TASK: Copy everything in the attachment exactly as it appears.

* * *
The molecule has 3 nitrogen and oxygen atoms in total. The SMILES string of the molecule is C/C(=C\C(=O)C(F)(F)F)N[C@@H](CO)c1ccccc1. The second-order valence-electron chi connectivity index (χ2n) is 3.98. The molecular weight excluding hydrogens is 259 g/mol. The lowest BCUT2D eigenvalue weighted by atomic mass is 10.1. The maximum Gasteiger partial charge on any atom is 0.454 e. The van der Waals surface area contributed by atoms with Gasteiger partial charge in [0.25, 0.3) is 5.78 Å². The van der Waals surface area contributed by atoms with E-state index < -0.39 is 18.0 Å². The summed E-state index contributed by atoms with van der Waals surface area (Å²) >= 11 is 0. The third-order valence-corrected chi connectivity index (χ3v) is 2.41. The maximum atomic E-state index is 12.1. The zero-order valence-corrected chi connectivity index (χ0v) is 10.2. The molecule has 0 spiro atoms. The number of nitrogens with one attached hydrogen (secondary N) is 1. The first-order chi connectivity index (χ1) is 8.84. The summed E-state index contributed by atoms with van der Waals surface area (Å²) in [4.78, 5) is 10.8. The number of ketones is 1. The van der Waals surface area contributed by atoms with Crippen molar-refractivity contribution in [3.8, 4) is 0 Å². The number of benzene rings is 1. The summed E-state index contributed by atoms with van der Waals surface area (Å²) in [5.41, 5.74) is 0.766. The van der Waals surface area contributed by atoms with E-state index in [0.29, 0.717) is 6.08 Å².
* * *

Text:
The molecule has 3 nitrogen and oxygen atoms in total. The SMILES string of the molecule is C/C(=C\C(=O)C(F)(F)F)N[C@@H](CO)c1ccccc1. The second-order valence-electron chi connectivity index (χ2n) is 3.98. The molecular weight excluding hydrogens is 259 g/mol. The lowest BCUT2D eigenvalue weighted by atomic mass is 10.1. The maximum Gasteiger partial charge on any atom is 0.454 e. The van der Waals surface area contributed by atoms with Gasteiger partial charge in [0.25, 0.3) is 5.78 Å². The van der Waals surface area contributed by atoms with E-state index < -0.39 is 18.0 Å². The summed E-state index contributed by atoms with van der Waals surface area (Å²) >= 11 is 0. The third-order valence-corrected chi connectivity index (χ3v) is 2.41. The maximum atomic E-state index is 12.1. The zero-order valence-corrected chi connectivity index (χ0v) is 10.2. The molecule has 0 spiro atoms. The number of nitrogens with one attached hydrogen (secondary N) is 1. The first-order chi connectivity index (χ1) is 8.84. The summed E-state index contributed by atoms with van der Waals surface area (Å²) in [4.78, 5) is 10.8. The number of ketones is 1. The van der Waals surface area contributed by atoms with Crippen molar-refractivity contribution in [3.8, 4) is 0 Å². The number of benzene rings is 1. The summed E-state index contributed by atoms with van der Waals surface area (Å²) in [5.41, 5.74) is 0.766. The van der Waals surface area contributed by atoms with E-state index in [0.29, 0.717) is 6.08 Å².